Objective: This study examined a group of Taiwanese subjects at a medical university hospital regarding their attitudes toward truth telling of cancer.
Method: Self-report survey with convenience sampling of 195 participants admitted for a 3-day comprehensive health examination in a medical university hospital in Taiwan. Three instruments used to collect the data included the Brief Psychiatric Symptom Rating Scale (BPSRS), Chinese Health Questionnaire (CHQ), and the Attitude Toward Truth Telling of Cancer List.
Results: Once diagnosed with cancer, 92.3% of the participants preferred being told the truth about their diagnosis and 7.7% did not. Age, education, and employment were found to differ between disclosure and nondisclosure groups. The latter group also tended to have higher depression and hostility scores on the BPSRS and higher minor psychiatric morbidity scores. A total of 62.6% of the participants preferred that doctors tell a relative the truth about their cancer diagnosis, while 37.4% preferred that doctors not tell a relative the truth. The distributions of demographic data and mental status did not significantly differ between disclosure and nondisclosure groups if a relative was to be the cancer victim.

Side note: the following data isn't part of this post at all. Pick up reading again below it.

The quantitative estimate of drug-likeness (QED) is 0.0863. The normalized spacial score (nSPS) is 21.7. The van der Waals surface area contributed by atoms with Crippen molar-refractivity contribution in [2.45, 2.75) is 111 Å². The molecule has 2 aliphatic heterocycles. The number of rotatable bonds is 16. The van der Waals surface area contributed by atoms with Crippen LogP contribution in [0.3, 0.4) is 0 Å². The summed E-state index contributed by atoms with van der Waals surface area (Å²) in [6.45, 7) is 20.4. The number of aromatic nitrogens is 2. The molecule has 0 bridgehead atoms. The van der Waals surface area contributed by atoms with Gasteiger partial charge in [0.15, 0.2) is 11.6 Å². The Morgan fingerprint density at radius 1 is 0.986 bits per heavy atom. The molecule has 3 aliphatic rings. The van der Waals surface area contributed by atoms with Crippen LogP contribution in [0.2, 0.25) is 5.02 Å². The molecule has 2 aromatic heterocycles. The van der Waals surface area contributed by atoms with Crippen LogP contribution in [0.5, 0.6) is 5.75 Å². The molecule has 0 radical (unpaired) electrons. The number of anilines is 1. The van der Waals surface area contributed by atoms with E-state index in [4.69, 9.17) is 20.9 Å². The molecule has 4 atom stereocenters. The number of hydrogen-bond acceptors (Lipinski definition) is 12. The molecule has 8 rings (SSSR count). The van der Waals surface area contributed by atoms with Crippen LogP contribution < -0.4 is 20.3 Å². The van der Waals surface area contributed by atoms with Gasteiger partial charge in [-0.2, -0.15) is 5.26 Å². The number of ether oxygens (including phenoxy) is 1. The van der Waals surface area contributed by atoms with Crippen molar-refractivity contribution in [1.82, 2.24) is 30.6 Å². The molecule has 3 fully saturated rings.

Conclusions: A majority of subjects in Taiwan would prefer to know the truth if victimized by a cancer disease, despite the supposed influence of Chinese culture. Furthermore, attitudes toward truth telling of cancer differed between relatives of patients and the patients themselves. Relatives of cancer patients were more likely to follow to the principle of beneficence, whereas the patients themselves were more likely to follow to the principle of autonomy.